YouTube’s new policy should create a bonanza for the numerous organizations who provide low-cost labor for doing a wide range of tasks on the Web that are more suited for humans than software, because many of sub-10K view channel owners can flock to them to boost their view counts. The most famous of these is Amazon’s Mechanical Turk. When we first heard of what appeared to be slave labor, we were affronted, but when we found that people as ethical as Stanford University researchers used Mechanical Turk we were somewhat mollified. And we quickly learned that it would only cost about one cent to have one of these low-paid “slaves” watch a video for the 30 seconds that is needed to create a “view”, so it would only cost about $100.00 to rack up 10K views. This means that essentially ANY channel owner—including terrorists, racists, and plagiarists–could exceed YouTube’s 10K requirement.
Facebook and a handful of other social media are so entrenched that few people think about life before them. But the Web was conceived 15 years before Facebooks’s founding in 2004. Facebook put a pretty face on the Web, and billions of people have flocked to it. And Google Search, YouTube, and a handful of other giants –fueled by tons of advertising revenues—exercise a lot of control over what people can see and do, so much so that there is growing sentiment about breaking up these monopolistic organizations. And delivering fake news or vicious propaganda from the likes of ISIS (ironically ISIS can even get PAID by YouTube while it disseminates its messages of hatred) adds further pressure for this breakup.
It will take more time, but help may be on the way from the original creator of the Web, Tim Berners-Lee. He is working towards a “Better Web” where users’ control their own (private) data. One group that should benefit from greater control of their data is musicians. The title of Jonathan Taplin’s new book, “Move Fast and Break Things”, may even have caused Facebook to foresightedly replace their eponymous former motto with “Move Fast With Stable Infra(structure)”.
We at Technology Bloopers are not big fans of President Trump, but his administration’s putting pressure on tech companies’ hiring software engineers from India and China to replace Americans does seem to be consonant with his pre-election promises.
But apparently it is even worse than that. We heard a couple of days ago about one local company that not only hired a bunch of Indian H1B visa-holders, fired their American staff, and replaced them with these imported folks … after they were trained by the Americans. And this noxious practice has apparently been going on for some time, according to the Stateline folks at The Pew Charitable Trusts.
Three months of coder school is not much training compared with that of the better-trained—often in American universities—and more-experienced visa-holders. But why are these American universities welcoming these foreign students? It’s because those students come bearing big funds for their education. (At state universities, it is simply that the international students must pay the same (higher) prices as out-of-state American students.) We have heard that among some of these students it is said that PhD stands for “Parents have Dough”. Interestingly, those international students are more prone to cheat on their exams. Hmmm … does that mean that their future code will be less trustworthy than that of Americans?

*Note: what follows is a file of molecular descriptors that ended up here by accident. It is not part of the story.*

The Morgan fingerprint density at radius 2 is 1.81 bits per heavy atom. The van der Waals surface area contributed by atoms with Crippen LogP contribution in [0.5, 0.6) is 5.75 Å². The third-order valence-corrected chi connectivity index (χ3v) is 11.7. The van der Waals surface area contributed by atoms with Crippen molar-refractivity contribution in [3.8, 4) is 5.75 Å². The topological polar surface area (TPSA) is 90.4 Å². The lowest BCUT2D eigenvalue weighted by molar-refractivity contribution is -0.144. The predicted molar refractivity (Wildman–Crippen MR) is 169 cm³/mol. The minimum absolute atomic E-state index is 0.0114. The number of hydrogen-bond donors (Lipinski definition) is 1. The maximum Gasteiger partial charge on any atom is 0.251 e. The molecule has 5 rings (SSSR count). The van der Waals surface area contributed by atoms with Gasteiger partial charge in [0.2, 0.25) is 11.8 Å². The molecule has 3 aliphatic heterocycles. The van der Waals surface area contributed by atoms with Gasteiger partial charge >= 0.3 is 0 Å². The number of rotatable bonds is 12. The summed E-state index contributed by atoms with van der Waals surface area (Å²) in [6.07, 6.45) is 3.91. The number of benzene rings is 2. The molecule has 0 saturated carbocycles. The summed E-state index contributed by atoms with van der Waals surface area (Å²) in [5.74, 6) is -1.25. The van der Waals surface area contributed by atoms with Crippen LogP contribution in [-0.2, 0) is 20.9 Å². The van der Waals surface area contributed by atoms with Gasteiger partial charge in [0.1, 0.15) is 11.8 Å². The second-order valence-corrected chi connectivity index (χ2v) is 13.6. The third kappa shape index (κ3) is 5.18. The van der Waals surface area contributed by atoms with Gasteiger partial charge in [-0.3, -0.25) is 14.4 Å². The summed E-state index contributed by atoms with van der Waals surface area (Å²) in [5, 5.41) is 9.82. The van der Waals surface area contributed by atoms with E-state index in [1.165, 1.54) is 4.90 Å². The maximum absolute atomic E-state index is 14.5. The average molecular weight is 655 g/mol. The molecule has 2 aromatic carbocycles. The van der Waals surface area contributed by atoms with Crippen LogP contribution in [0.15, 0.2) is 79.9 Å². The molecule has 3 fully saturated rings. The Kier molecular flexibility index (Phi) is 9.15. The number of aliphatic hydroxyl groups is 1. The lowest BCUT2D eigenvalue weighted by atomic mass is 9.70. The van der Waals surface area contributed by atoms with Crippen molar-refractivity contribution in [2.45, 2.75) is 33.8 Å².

We wonder why the big Silicon Valley tech companies have not done a better job on their own of training software engineers. Couldn’t they be hiring “junior” software engineers from the coder schools and boosting their capabilities with on-the-job training. We suspect one reason is that it is more expensive to do that than to hire foreign help. And more time-consuming. And another reason may be that they didn’t do a good job of forecasting their growth and concomitant demand for those software engineers. Maybe the current visa flap will motivate them.
But it may not be the fault of these companies. Americans may too lazy, or too afraid to be “uncool”, to study STEM (Science/Technology/Engineering/Mathematics) courses so there is not enough local talent to fill the needs of Silicon Valley. Graduates with strong STEM knowledge are polar opposites to “art history majors” , a term used derogatorily to connote enjoyable-but-low-paying jobs.
Why are we at Technology Bloopers going back centuries to use Greek and Latin to admonish Millennials to be careful how they use social networks? Just as physicians swear that they will “First do no harm”, the likes of Facebook, YouTube, Twitter, LinkedIn, Instagram, and Reddit are so powerful that they should also have such an oath … or risk legislation to prevent their doing harm. There are numerous examples of the harm they have already done. Most recently, the fake news posted by malevolent individuals and organizations had some impact on the U.S. presidential race, possibly to the extent that Hillary Clinton was unfairly defeated by Donald Trump. The importance of some of the harm being done is likely to result in legislation to limit their behavior, so these giant companies should police themselves before the government does so.